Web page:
Gillis Geodesic Dome House - Detroit, Michigan
Posted by: GT.US
N 42° 19.606 W 083° 04.782
17T E 328644 N 4688152
Quick Description: The Gillis dome is a double geodesic dome home,near the Michigan Central train depot.
Location: Michigan, United States
Date Posted: 11/20/2008 11:56:16 AM
Waymark Code: WM56WB
The article at (visit link
) tells us this and more:
"Leo, a musician, lives there with his wife, an artist named Parkii, their sons Zachary, 16, and Ari, 10, and a rat, a cat and two fish. The only dome house in Detroit, it’s may be one of the strongest structures in the city. Made of steel-reinforced concrete, domes are famous for Herculean attributes — able to withstand fires, earthquakes and winds of 150 mph (on a rounded surface, there’s simply nothing for the wind to catch) whether from hurricanes or tornados. Dome company literature says you could stack four cars on a dome with nary a dent.
Leo and Parkii’s house is popular. About 800 people have stopped in for a tour since they built the structures from a kit purchased from American Ingenuity (aidomes.com) nearly five years ago. They don’t mind, as long as proper notice is given. They say the domes were intended to make a philosophical, artistic, architectural and environmental statement.
“We love this neighborhood, we’re from here and we wanted to make a statement that things are happening here, innovators live here,” Leo says.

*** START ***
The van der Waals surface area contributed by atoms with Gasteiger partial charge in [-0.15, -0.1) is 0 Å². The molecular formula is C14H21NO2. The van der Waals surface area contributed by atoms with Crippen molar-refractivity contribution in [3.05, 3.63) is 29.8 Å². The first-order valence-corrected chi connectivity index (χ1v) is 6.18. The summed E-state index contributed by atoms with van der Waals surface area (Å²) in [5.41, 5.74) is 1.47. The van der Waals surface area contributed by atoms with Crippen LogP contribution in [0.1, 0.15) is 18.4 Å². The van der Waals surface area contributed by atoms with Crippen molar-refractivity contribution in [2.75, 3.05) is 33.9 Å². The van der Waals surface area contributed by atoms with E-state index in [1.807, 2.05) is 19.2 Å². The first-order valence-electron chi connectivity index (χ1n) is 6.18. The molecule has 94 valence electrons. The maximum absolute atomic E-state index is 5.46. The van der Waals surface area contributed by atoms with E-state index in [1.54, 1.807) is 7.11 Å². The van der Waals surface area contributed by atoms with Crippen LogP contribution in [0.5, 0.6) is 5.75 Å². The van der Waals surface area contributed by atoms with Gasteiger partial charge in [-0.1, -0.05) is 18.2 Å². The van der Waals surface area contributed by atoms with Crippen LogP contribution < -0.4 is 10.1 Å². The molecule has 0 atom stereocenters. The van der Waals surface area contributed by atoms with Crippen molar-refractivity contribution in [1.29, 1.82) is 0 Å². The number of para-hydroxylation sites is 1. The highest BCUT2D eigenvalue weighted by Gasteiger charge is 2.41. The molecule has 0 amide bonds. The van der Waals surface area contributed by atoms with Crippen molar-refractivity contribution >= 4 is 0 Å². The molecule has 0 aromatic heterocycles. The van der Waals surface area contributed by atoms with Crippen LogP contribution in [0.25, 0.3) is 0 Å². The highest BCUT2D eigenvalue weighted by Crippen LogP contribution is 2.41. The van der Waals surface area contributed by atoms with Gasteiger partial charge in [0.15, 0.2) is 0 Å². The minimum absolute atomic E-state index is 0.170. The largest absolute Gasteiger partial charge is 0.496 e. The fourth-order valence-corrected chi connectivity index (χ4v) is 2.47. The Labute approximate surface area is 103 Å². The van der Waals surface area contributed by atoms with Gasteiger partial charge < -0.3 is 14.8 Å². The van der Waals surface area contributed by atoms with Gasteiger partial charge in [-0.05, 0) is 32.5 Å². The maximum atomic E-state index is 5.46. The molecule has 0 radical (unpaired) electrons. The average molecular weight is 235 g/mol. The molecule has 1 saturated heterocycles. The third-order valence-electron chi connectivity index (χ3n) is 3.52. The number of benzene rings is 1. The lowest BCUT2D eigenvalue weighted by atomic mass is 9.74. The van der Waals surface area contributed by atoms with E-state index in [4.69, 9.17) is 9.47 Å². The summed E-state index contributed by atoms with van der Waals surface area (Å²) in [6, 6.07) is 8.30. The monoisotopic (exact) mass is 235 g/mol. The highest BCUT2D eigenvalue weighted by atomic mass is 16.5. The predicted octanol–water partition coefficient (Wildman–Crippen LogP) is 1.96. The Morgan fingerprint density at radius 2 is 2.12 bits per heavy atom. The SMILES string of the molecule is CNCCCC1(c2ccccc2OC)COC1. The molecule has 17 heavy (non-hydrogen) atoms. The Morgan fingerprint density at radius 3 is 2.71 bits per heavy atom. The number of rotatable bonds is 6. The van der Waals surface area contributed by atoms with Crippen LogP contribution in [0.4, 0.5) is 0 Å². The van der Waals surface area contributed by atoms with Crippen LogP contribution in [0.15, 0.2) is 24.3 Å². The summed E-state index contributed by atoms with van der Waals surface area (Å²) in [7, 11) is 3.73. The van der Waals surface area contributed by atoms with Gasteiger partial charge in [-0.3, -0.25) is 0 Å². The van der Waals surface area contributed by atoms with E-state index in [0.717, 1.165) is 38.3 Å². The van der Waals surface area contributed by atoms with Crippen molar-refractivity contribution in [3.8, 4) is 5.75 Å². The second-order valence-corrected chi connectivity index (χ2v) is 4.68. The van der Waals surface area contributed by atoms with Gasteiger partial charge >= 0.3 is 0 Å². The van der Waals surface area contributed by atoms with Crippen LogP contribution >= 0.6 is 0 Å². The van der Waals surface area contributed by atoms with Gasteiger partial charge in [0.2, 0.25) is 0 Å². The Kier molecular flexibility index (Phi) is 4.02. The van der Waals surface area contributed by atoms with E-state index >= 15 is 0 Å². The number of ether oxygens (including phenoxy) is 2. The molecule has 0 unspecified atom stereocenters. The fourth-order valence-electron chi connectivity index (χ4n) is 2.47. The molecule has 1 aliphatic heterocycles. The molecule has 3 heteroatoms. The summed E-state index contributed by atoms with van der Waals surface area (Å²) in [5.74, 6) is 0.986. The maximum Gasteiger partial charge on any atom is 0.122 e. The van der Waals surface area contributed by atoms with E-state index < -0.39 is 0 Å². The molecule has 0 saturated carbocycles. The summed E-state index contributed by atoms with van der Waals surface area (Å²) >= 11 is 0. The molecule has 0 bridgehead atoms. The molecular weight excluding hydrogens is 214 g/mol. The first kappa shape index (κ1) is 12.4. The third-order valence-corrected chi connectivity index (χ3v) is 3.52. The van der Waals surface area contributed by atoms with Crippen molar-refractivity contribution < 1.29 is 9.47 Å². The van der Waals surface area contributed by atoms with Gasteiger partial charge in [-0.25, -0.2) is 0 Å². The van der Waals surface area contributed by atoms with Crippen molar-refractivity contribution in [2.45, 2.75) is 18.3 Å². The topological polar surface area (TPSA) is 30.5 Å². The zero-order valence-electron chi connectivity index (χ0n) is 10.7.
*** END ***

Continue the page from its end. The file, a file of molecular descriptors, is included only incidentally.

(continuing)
Designed by philosopher, inventor and mathematician R. Buckminster Fuller in 1948, the geodesic dome is said to be the lightest, strongest, most cost-effective structure ever devised. Fuller advocated sustainable living and creating maximum space with minimum materials. He was an early proponent of renewable energy sources such as solar and wind. “There is no energy crisis,” he said, “only a crisis of ignorance.”
The Gillis residence is certainly a testimonial. The main dome is merely 45 feet in diameter, the side dome 35 feet, but the structure provides 4,000 square feet of living space. The main dome kit cost just $20,000. All told, the cost of building the domes was less than $90,000, and they’re worth more than double that now, Parkii says. The couple says the structures were fairly easy to assemble for novices with scant construction experience.
They’re cheap to maintain too. According to the Monolithic Dome Institute, domes use 50 percent less energy per square foot than regular houses. Last year, the Gillises spent $100 a month in winter to heat the house at a constant temperature of 70, with help from plastic tubes that pump hot water through the dome floor."